Additionally, refineries served by Enbridge in Michigan, Ohio and Pennsylvania would receive approximately 45 per cent less crude than their current demand, which would lead to supply shortages across the region.
7. What are the impacts of a Line 5 shutdown on Canadians?
Line 5 transports oil and NGLs from Western Canada through the U.S. to refineries in Ontario and Quebec. It’s estimated 4,900 jobs are at risk in Sarnia, Ontario alone, not counting the thousands of indirect jobs in the region.
If the pipeline were to cease operations, Ontario and Quebec refineries would receive 45 per cent less crude from Enbridge. There would likely be an immediate supply shortage across Eastern Canada. Toronto Pearson Airport would be left without fuel, just in time for pandemic travel restrictions to ease. The region would see a 14.7-million-US-gallons-a-day supply shortage of gas, diesel, and jet fuel (45 per cent of current supply).
8. What would replace Line 5?
According to Enbridge, it would take an estimated 2,100 trucks heading east every day from Superior, and travelling across Michigan, to do the same job—or the equivalent of 90 trucks an hour leaving their Superior Terminal. Alternately, it would take 800 rail cars a day to transport the equivalent amount of product.
Environmental groups advocating for the shutdown, such as the Sierra Club, say, “Propane can be transported by rail or truck, and shutting down Line 5 would only increase prices by 5 to 11 cents a gallon.” The price increase they estimate is assuming there is advanced notice and the infrastructure in place for a shutdown. The infrastructure is not in place so the supply shortage would be felt by consumers immediately.
If the environment is the priority, delivering fuel via pipeline is the best way to protect it.
9. How are both countries responding to this threat?
In response to the threat by Governor Whitmer, several Canadian provincial leaders have shown their support for Line 5, and the federal government filed an amicus curiae brief to keep the pipeline running. Enbridge has also continued running the pipeline past the May 12 deadline and are in ongoing court-ordered mediation with the State of Michigan.
“Line 5 is essential to our energy security. The Government of Canada has continuously advocated for and raised the importance of Line 5. We’ve worked in close collaboration with provinces, industry and labour and have raised Line 5 directly with the U.S. Administration. It has been — and continues to be — a Team Canada approach. Line 5 does not just affect one province or one region — it supports our entire country,” the Honourable Seamus O’Regan, Minister of Natural Resources states in the brief.
“Under the federal court’s order, Enbridge and Michigan have entered into a mediation process and are meeting regularly. We remain confident this will lead to a solution. In filing this amicus brief, we worked with the governments of Alberta, Saskatchewan, Ontario and Quebec. We are continuing to work together to defend Line 5, leaving no stone unturned in defending Canada’s energy security and the workers who built this country,” Minister O’Regan notes.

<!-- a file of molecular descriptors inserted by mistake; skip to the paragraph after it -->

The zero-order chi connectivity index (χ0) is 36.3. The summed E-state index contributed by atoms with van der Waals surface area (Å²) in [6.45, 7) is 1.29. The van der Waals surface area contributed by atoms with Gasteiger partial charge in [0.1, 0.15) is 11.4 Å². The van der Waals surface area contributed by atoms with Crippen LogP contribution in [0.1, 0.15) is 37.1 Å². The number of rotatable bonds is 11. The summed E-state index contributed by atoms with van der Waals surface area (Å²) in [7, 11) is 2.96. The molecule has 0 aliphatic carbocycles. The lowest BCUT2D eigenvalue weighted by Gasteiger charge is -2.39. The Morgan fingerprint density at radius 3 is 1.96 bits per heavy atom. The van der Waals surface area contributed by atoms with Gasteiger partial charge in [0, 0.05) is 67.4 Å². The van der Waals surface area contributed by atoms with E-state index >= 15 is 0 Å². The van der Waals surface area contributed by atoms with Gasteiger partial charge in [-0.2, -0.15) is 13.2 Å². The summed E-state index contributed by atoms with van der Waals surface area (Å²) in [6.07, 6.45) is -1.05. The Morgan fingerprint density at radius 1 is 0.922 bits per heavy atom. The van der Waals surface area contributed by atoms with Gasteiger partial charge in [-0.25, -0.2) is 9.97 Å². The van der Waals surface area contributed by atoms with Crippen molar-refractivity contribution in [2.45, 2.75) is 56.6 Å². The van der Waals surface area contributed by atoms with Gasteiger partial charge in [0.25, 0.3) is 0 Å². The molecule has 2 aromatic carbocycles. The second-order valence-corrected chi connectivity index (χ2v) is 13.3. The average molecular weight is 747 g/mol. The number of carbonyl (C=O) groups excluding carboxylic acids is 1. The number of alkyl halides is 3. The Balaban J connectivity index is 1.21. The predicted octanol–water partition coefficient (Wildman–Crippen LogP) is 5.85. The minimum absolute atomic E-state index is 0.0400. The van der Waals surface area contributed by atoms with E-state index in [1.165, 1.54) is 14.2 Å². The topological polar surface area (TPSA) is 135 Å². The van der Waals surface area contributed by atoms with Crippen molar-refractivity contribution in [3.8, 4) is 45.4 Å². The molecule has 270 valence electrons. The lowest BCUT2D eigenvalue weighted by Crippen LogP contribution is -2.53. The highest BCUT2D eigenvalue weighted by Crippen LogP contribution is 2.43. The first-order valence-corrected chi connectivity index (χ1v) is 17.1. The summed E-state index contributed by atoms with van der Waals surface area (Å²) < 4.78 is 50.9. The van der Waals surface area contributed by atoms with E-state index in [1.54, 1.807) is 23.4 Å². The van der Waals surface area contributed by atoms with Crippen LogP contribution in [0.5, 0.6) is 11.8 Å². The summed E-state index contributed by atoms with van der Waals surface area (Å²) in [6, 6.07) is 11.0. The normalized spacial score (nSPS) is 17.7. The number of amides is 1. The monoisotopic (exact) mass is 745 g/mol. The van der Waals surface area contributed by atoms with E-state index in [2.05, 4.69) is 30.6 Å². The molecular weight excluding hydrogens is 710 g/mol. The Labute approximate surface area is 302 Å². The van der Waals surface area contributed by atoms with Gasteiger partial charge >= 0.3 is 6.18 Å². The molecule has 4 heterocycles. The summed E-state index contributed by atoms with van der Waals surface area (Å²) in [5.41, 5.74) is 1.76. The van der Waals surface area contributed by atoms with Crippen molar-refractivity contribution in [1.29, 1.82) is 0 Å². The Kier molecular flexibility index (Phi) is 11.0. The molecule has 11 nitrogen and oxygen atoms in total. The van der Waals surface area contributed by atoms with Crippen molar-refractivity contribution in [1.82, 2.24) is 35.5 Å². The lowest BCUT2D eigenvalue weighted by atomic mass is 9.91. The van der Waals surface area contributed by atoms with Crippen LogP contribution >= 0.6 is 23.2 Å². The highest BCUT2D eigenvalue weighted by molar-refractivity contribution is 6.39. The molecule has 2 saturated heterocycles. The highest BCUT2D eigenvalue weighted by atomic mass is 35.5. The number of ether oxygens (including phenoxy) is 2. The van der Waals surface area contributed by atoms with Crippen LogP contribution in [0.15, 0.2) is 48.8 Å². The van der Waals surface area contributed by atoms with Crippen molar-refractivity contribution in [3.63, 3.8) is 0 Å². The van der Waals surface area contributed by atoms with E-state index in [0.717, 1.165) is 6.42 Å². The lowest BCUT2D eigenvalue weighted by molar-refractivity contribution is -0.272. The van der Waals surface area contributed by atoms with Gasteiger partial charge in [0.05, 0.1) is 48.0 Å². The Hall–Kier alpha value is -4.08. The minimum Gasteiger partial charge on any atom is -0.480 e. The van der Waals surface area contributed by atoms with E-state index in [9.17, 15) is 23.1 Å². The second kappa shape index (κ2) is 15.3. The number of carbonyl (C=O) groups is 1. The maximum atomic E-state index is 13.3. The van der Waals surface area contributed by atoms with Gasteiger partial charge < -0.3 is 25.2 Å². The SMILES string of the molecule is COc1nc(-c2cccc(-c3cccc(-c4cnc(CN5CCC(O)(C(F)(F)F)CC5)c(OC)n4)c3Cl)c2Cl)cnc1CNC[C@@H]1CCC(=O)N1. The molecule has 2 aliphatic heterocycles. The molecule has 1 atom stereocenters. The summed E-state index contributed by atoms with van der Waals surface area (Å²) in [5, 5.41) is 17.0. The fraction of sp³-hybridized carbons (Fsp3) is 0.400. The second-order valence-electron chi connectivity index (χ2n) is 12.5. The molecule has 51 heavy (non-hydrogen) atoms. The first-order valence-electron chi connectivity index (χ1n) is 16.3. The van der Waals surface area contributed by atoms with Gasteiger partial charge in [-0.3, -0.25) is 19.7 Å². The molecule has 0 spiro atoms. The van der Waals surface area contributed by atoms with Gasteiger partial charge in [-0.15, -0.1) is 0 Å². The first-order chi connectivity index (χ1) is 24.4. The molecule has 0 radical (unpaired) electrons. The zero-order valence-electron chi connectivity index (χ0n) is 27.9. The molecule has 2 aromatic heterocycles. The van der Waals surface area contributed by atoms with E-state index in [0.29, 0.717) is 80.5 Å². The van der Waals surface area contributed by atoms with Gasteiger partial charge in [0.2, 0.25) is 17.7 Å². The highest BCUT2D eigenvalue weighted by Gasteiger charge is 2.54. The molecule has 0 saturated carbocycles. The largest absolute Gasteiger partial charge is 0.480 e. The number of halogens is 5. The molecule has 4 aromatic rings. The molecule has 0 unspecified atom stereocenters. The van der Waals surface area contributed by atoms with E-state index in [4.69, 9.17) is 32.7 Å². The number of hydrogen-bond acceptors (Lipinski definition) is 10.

U.S. President Joe Biden hasn’t intervened on the shutdown, and Liethen says having reliable and affordable energy is essential for recovery after the pandemic recession. “We’re currently undergoing a shift in energy policy under the Biden administration. And meanwhile, we have an energy-based economy and it needs reliable and affordable energy to flow, especially as we are recovering from the COVID recession. Even most recently, construction on Keystone XL pipeline was halted when president Biden revoked his permit on his first day of office. So as these policies advance, we need to find a way to ensure a healthy business climate and economy, balanced with the new administration goals,” Liethen says.
10. Why is advocacy in support of Line 5, and energy infrastructure in general, important?
Line 5 is important for the energy security of Canadians and Americans. It’s important to understand the impacts of a major pipeline shutdown before supporting it.
Liethen says with respect to this issue, the level of understanding amongst the general public varies. The Michigan Manufacturers Association has been advocating for and supporting Line 5 and the construction of the Great Lakes Tunnel Project to the state legislature and the public.
Line 5 is another example of how pipelines, even ones operating safely for decades, are increasingly targeted by environmental activists and sometimes government officials. Next time you fuel up, you might want to think about where the resource came from and how it was delivered to you.
If you’re interested in learning more, check out CAOEC’s full interview with Caroline Liethen on the General Well Servicing CAOEC Podcast at caodc.podbean.com. If you’d like to learn more about Michigan Manufacturers Association, please visit their website at https://mimfg.org/.